The Departure for Boston
Boyle County had a population of 14,998 in the 1920 census, of which 6,000 lived within the city limits of Danville. Over 4,000 people were at the Southern Railroad's little brick station to see the team off on Thursday morning. Classes were delayed at Centre and K.C.W. so that the faculties and students could be at the station. The public schools were likewise closed for the morning. Businesses had signs on the doors and in the windows that they'd open after the "Harvard Special" pulled out, because, "We are at the station, and you should be, too!"
Many were seen running through town to get down to the tracks. One older man said, "I thought I may have caused a heart attack, but I knew for certain I'd have one if I didn't get here on time."
The Centre cheerleaders, waving the large Gold and White pennant presented to the school by the citizens of Danville at the halftime of the 1917 Georgetown game, led the team on the walk from the campus to the station. A deafening roar erupted as the players came into view. Several of the Colonels were seen to have glistening eyes when they saw such a mass of cheering humanity. The crowd slowly separated and allowed the players to walk toward the train.
"Red, Red! Win for Old Centre!"
The cheerleaders climbed up on top of one of the Pullmans and led the crowd in:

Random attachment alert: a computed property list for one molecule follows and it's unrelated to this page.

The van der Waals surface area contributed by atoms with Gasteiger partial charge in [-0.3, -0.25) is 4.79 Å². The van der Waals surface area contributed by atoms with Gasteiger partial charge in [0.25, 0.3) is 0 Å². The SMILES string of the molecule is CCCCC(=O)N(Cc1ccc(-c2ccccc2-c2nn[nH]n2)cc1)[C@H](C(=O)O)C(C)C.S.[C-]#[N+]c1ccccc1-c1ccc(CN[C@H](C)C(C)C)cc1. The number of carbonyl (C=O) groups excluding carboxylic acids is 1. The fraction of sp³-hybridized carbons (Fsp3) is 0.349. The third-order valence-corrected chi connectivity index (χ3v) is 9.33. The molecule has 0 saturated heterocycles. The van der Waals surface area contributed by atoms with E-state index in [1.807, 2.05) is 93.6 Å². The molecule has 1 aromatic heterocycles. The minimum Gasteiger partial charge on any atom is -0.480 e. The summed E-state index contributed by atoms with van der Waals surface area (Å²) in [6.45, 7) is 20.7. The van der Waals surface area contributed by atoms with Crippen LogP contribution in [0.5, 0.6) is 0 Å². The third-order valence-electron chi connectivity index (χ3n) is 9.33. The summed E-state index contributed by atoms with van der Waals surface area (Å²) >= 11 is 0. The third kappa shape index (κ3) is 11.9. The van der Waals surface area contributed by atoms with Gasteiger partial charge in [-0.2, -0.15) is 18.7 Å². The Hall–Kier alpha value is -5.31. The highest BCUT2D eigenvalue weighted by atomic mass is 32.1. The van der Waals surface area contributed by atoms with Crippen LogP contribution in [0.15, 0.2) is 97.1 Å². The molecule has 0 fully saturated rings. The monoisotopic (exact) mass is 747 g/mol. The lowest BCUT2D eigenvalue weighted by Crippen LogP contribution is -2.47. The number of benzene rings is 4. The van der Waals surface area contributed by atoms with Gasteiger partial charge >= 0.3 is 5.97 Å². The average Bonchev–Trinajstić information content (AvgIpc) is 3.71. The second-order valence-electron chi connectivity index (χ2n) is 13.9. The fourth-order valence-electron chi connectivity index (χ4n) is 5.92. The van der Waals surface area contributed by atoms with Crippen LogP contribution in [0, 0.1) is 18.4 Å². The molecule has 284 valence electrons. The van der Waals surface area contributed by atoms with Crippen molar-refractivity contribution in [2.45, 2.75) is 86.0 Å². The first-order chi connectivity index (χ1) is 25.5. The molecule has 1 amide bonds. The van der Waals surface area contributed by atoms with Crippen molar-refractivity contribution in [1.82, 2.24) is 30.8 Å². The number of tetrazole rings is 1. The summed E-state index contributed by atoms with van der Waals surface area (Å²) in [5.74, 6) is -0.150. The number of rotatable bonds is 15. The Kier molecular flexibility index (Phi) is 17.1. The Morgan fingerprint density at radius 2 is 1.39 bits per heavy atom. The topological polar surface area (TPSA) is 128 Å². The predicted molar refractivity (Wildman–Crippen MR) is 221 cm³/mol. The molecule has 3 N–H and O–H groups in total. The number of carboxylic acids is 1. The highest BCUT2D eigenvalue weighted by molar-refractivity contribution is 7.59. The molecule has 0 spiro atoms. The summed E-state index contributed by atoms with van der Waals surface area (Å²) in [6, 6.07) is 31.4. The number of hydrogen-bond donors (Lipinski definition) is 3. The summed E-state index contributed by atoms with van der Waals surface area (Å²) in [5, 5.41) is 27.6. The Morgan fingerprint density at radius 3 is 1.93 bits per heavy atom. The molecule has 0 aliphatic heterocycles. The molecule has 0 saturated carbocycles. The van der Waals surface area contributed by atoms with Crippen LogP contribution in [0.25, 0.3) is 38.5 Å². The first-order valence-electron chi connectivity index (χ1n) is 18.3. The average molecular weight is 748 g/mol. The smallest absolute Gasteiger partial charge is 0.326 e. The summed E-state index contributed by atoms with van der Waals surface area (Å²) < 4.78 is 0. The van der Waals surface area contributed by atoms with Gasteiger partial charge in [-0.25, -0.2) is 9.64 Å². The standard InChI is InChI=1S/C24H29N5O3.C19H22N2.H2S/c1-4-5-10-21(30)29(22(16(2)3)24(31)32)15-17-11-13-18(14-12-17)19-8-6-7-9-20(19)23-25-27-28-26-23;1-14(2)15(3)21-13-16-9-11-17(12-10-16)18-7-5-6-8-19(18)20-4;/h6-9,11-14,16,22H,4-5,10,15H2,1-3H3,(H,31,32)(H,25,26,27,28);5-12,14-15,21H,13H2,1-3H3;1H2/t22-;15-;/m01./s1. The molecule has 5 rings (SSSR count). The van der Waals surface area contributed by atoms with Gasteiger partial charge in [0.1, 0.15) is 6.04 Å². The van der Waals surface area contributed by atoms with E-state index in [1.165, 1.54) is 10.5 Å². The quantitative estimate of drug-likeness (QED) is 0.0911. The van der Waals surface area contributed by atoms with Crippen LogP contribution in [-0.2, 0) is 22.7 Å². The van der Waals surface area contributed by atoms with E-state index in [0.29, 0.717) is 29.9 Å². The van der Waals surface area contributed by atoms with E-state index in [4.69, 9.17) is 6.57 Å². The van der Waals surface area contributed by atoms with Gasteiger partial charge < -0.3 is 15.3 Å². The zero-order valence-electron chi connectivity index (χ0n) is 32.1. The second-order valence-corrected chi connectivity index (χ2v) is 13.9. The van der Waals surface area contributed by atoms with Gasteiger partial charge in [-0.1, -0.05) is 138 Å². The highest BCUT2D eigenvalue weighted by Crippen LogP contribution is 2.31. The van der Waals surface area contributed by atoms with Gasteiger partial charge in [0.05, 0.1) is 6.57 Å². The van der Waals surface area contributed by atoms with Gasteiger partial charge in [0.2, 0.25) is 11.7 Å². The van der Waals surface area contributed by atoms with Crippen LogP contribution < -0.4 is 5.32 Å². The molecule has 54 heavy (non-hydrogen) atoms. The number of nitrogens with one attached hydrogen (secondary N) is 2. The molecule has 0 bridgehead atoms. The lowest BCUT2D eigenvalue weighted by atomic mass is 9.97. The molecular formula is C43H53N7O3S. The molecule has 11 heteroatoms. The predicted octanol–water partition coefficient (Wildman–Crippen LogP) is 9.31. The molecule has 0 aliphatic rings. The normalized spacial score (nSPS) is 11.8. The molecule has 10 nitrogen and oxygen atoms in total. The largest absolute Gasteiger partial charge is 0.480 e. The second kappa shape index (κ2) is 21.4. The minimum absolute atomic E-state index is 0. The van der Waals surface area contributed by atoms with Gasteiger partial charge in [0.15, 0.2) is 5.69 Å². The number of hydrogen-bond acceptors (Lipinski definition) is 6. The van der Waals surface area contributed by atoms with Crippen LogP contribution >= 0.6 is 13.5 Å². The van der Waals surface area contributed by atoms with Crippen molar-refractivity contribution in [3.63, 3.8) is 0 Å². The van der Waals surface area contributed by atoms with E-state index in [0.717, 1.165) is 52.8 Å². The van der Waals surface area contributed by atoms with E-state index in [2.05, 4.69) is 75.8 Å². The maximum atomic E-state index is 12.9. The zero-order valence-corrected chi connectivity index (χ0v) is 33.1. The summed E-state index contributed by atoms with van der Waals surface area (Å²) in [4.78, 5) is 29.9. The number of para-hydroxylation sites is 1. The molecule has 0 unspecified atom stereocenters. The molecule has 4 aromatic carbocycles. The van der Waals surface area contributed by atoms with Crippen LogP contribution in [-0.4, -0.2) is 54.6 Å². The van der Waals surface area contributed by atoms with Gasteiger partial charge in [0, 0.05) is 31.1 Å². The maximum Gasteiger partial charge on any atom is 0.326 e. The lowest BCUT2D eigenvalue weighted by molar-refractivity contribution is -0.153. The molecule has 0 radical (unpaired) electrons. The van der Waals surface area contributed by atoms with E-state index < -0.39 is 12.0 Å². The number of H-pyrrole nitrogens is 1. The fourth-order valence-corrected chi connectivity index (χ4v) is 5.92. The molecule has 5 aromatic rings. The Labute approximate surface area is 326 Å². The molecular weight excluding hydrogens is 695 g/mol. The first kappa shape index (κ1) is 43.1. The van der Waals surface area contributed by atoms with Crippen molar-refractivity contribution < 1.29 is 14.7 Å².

Centre, Centre, Fight! Fight! Fight!
Centre- Fight with all your might!
Then it was:
Fight, Gold and White!
Fight, Gold and White!
Fight, Gold and White!
Fight, Gold and White!
Fight, Fight, Fight,
Fight, Fight, Fight,
Everybody wanted to just touch the players, to reach out and pat them on the back, to grab and shake their hands. There were constant shouts of encouragement.
"Good luck!" "Go get 'em, guys!"
Two little twin, blond girls came up and handed a gold and white floral arrangement to Bo, and as he bent down to thank and hug them, one was heard to say, "Captain Bo, my mom and dad said they are so proud of you and your team."
The players made their way to the last Pullman which would be their private home for some 30 hours. The travel squad was made up of 27 players. The 16-section sleeper was set up for 32 passengers, with coaches Moran and Myers and their wives, and team manager/trainer, Thad McDonnell, rounding out the number to full capacity.
One of the well-wishers at the station was Lucien Becker from Winchester, Kentucky. He had pulled up, covered with dirt, in front of the Gilcher Hotel at midnight, "after driving over the dustiest roads in all Kentucky." He was Centre, class of 1892, and, "I just had to be here boys. I'd have gotten here if I'd had to crawl."
The Colonels were dressed in their "travel togs" which Bo had designated. Bo had certain superstitions. He decided after the West Virginia game, when he had worn a soft blue shirt, tie and khakis, and things had gone so well, that this attire was the team's "good luck" outfit, and so while on the train, this was what everybody wore under their sportscoats. Ever conscious of their image, they would change into proper white shirts, ties and suits before disembarking in Boston.
The train began to fill with the fans who were boarding in Danville. The travelers would hook up with those who had come over from Louisville to Lexington and the additional Pullman hooked on in Lexington would swell the entourage to the 400-person capacity of the train.
Then it was "all aboard." The bell on the front of the big steam engine was ringing, the whistle announced the departure, and the "Harvard Special" slowly churned out of the station at exactly 8:00 in the morning, right on schedule, heading north toward Lexington.